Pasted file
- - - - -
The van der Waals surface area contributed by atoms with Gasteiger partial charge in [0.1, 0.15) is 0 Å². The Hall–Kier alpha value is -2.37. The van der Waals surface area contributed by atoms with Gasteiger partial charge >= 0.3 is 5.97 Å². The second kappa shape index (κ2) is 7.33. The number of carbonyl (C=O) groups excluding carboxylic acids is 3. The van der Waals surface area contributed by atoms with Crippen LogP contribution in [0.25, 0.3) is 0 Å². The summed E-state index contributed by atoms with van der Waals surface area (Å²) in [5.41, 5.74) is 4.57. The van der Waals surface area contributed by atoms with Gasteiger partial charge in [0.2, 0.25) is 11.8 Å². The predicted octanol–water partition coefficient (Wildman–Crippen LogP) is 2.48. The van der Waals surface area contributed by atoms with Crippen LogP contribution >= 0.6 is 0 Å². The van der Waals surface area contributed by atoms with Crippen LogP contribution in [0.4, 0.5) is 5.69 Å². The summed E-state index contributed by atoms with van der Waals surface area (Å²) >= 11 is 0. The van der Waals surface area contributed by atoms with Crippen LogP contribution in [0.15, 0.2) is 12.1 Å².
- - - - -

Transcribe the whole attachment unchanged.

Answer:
The van der Waals surface area contributed by atoms with Gasteiger partial charge in [0.1, 0.15) is 0 Å². The Hall–Kier alpha value is -2.37. The van der Waals surface area contributed by atoms with Gasteiger partial charge >= 0.3 is 5.97 Å². The second kappa shape index (κ2) is 7.33. The number of carbonyl (C=O) groups excluding carboxylic acids is 3. The van der Waals surface area contributed by atoms with Crippen LogP contribution in [0.25, 0.3) is 0 Å². The summed E-state index contributed by atoms with van der Waals surface area (Å²) in [5.41, 5.74) is 4.57. The van der Waals surface area contributed by atoms with Gasteiger partial charge in [0.2, 0.25) is 11.8 Å². The predicted octanol–water partition coefficient (Wildman–Crippen LogP) is 2.48. The van der Waals surface area contributed by atoms with Crippen LogP contribution >= 0.6 is 0 Å². The van der Waals surface area contributed by atoms with Crippen LogP contribution in [0.4, 0.5) is 5.69 Å². The summed E-state index contributed by atoms with van der Waals surface area (Å²) >= 11 is 0. The van der Waals surface area contributed by atoms with Crippen LogP contribution in [0.15, 0.2) is 12.1 Å².